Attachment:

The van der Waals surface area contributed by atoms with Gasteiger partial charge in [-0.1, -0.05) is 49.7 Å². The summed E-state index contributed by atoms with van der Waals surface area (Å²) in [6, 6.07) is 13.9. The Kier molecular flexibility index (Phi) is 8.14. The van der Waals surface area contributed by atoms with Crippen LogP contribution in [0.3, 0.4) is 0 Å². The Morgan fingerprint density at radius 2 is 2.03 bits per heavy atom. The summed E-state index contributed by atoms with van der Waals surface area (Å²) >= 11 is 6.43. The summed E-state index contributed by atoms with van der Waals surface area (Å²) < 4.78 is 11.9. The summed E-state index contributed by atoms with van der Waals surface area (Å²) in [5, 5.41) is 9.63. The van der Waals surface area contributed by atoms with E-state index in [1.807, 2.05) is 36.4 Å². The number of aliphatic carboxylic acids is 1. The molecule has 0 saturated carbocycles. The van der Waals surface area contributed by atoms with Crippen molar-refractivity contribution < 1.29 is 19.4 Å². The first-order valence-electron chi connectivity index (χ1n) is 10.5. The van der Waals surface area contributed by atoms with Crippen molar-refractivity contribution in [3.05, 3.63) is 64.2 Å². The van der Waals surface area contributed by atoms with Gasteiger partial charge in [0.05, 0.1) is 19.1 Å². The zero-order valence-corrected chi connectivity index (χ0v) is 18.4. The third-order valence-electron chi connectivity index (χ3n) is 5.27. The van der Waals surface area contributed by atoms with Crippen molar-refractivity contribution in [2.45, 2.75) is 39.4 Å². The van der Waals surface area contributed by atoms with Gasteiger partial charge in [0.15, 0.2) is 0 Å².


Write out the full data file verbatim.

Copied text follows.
The van der Waals surface area contributed by atoms with Gasteiger partial charge in [-0.1, -0.05) is 49.7 Å². The summed E-state index contributed by atoms with van der Waals surface area (Å²) in [6, 6.07) is 13.9. The Kier molecular flexibility index (Phi) is 8.14. The van der Waals surface area contributed by atoms with Crippen LogP contribution in [0.3, 0.4) is 0 Å². The Morgan fingerprint density at radius 2 is 2.03 bits per heavy atom. The summed E-state index contributed by atoms with van der Waals surface area (Å²) >= 11 is 6.43. The summed E-state index contributed by atoms with van der Waals surface area (Å²) < 4.78 is 11.9. The summed E-state index contributed by atoms with van der Waals surface area (Å²) in [5, 5.41) is 9.63. The van der Waals surface area contributed by atoms with E-state index in [1.807, 2.05) is 36.4 Å². The number of aliphatic carboxylic acids is 1. The molecule has 0 saturated carbocycles. The van der Waals surface area contributed by atoms with Crippen molar-refractivity contribution < 1.29 is 19.4 Å². The first-order valence-electron chi connectivity index (χ1n) is 10.5. The van der Waals surface area contributed by atoms with Crippen molar-refractivity contribution in [3.05, 3.63) is 64.2 Å². The van der Waals surface area contributed by atoms with Gasteiger partial charge in [0.05, 0.1) is 19.1 Å². The zero-order valence-corrected chi connectivity index (χ0v) is 18.4. The third-order valence-electron chi connectivity index (χ3n) is 5.27. The van der Waals surface area contributed by atoms with Crippen molar-refractivity contribution in [2.45, 2.75) is 39.4 Å². The van der Waals surface area contributed by atoms with Gasteiger partial charge in [0.15, 0.2) is 0 Å².